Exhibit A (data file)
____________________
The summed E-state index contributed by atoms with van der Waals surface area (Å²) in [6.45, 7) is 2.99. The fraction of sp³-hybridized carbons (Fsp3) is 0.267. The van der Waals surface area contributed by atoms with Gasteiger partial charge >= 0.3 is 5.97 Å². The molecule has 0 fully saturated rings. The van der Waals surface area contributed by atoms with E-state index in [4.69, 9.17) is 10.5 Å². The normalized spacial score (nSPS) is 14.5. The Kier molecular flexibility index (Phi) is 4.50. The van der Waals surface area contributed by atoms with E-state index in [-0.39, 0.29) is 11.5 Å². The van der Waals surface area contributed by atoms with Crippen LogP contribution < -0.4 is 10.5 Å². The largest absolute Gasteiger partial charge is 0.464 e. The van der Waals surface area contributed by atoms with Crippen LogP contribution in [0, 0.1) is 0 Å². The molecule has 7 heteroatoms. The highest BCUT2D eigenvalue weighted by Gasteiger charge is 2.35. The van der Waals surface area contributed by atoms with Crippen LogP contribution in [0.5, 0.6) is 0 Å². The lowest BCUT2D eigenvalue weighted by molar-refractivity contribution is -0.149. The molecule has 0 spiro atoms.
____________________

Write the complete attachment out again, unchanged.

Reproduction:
The summed E-state index contributed by atoms with van der Waals surface area (Å²) in [6.45, 7) is 2.99. The fraction of sp³-hybridized carbons (Fsp3) is 0.267. The van der Waals surface area contributed by atoms with Gasteiger partial charge >= 0.3 is 5.97 Å². The molecule has 0 fully saturated rings. The van der Waals surface area contributed by atoms with E-state index in [4.69, 9.17) is 10.5 Å². The normalized spacial score (nSPS) is 14.5. The Kier molecular flexibility index (Phi) is 4.50. The van der Waals surface area contributed by atoms with E-state index in [-0.39, 0.29) is 11.5 Å². The van der Waals surface area contributed by atoms with Crippen LogP contribution < -0.4 is 10.5 Å². The largest absolute Gasteiger partial charge is 0.464 e. The van der Waals surface area contributed by atoms with Crippen LogP contribution in [0, 0.1) is 0 Å². The molecule has 7 heteroatoms. The highest BCUT2D eigenvalue weighted by Gasteiger charge is 2.35. The van der Waals surface area contributed by atoms with Crippen LogP contribution in [0.5, 0.6) is 0 Å². The lowest BCUT2D eigenvalue weighted by molar-refractivity contribution is -0.149. The molecule has 0 spiro atoms.